FIG. 6. Pb-Pb chronology in meteoritic material, characterized by high z3sU/zPb values. Pb-Pb ages are indicated as absolute ages (lower abscissa) or as time differences (upper abscissa) relative to 4.566 Ga, which corresponds to the Pb-Pb age defined by the most radiogenic Allende refractory inclusions. Two different types of achondrites are represented: angrites (open triangles) and eucrites (symbolised by open squares). Phosphates from ordinary chondrites are shown as open circles. The number above the symbol indicates the metamorphic grade of the host meteorites. The oldest samples of achondrites and chondrites indicates that the early formation of planetary bodies relative to Allende, the time interval of 6 Ma indicated by the spread of ages, is interpreted as the early period of accretion and shock events.

The age of the Earth revisited


which have been obtained (Minster et al., 1982). The application of the Srl*%r initial ratio approach (Wasserburg et al., 1969) on phosphates of ordinary chondrites (Brannon et al., 1988; Podosek and Brannon, 1991) is delicate. Apatites are acceptors of * Sr and cannot systematically be considered as good indicators for initial strontium ratios (Manhbs et al., 1978a). The occurrence of the extinct radioactivity 1 in meteorites (Jeffrey and Reynolds, 1961; Reynolds, 1963) was used for dating meteorites (Hohenberg et al., 1967 ). The I-Xe system has the potential of a high age resolution; however, there is a significant uncertainty in how to interpret these relative ages. Both elements, iodine, and xenon, are volatile and their behavior during metamorphism and shock event is not yet understood. In addition, there is no guarantee that the 2yI/ 271in the solar nebula was initially homogeneous. However, if I-Xe is considered as a functional chronometer, then the time interval derived for chondrites corresponds to about 20 Ma (review by Swindle and Podosek, 1988). It does not seem to record the same events as the U-Pb system; this apparent discrepancy is similar to that noted before between the I-Xe and other long-lived chronometers. On the other hand, excess * I was found in the eucrite Ibitira, but unfortunately no precise age could be obtained ( Wasserburg et al., 1977). Another extinct chronometer, the 26Al-26Mg system, has a high age resolution potential because of short half-live of the 26A1 nuclide (T,,* = 0.72 Ma). Since the discovery of extinct 26A1in Allende inclusions (Lee et al., 1976) and in a Ca-Al chondrule of the unequilibrated chondrite Semarkona (Hinton and Bischoff, 1984), the systematic search in old H4 chondrites led to the detection of extinct 26A1 in Forest Vale and Ste. Marguerite (Zinner and G8pe1, 1992). On the other hand, no evidence of 26A1has been reported in basaltic achondrites (Schramm et al., 1970; Crozaz and McKay, 1990). This brief review indicates that there is good agreement between the information derived from most of these radiometric systems with the chronology based on the 207Pb-206Pb systematics in materials that are characterized by high U/Pb ratios. This allows us to place precise time constraints on the early history of small planetary objects (Fig. 7): inclusions condense in the solar nebula, or in a supernova or in an ABG star envelope. 2) At maximum of 3 Ma later (possibly 1 Ma or less) chondritic bodies are already formed. 3) About 8 Ma after Allende, some magmatic activity occurred on a few parent bodies. This included partial melting, magma segregation, and eruption, as attested by two angrites and one eucrite. 4) Perturbation events, including shock and heating, occurred on chondrite parents bodies during 60 to 150 Ma. Superposition of these different phenomena confused the signatures of the different chronometers. THE EARTH It is difficult to date the Earth, because it is a continuously evolving system, and it is impossible a representative sample. The birth of the Earth by occurred over a significant period of time. Thus, the complex, to obtain accretion difficulty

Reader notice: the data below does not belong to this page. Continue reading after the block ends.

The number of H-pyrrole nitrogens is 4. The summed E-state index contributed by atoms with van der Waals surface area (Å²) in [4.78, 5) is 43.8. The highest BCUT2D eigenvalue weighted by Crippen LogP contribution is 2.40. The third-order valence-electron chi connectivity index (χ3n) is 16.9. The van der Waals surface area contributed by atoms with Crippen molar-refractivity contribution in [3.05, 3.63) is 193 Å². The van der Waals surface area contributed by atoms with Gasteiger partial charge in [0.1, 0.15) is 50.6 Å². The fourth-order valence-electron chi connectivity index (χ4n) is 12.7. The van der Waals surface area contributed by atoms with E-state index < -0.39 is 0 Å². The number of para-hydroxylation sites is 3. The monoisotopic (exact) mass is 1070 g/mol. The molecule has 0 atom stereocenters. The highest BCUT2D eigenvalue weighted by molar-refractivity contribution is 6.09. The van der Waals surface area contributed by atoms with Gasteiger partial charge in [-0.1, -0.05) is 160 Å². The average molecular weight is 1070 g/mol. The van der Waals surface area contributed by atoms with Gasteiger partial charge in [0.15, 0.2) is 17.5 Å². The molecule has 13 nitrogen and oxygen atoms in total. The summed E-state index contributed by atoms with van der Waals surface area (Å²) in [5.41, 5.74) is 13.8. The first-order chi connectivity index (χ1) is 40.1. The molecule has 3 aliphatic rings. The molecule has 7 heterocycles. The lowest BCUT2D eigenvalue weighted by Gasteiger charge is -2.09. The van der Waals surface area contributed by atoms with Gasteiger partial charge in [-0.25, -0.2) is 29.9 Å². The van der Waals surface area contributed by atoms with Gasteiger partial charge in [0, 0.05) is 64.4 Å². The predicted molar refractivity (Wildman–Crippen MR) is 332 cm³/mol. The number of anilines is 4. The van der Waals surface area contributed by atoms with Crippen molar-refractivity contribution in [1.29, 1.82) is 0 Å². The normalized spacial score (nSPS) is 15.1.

N 2o
15 10 5




N l5 1 10




I : 0.565





207*Pb/206Pb* I
4.30 4.40 4.50 4.60 4.70

Pb-Pb model age (Ga) of MORBs

FIG. 7. Pb-Pb model age of MORBs. The histograms are based on 201 samples for Atlantic ocean, 183 for Pacific ocean, 199 for Indian

ocean (Allegre et al., 1987; E. Lewin et al., unpubl. data). The Pb*I Pb* axis of the histograms at the bottom of the figure is converted to a Pb-Pb time scale. The mean values of the distributions (dashed areas) correspond to Pb-Pb ages of 4.44 Ga for Atlantic MORBs, 4.43 Ga for Pacific MORBs, 4.48 Ga for Indian MORBs.

1) At 4.566 Ga, Allende refractory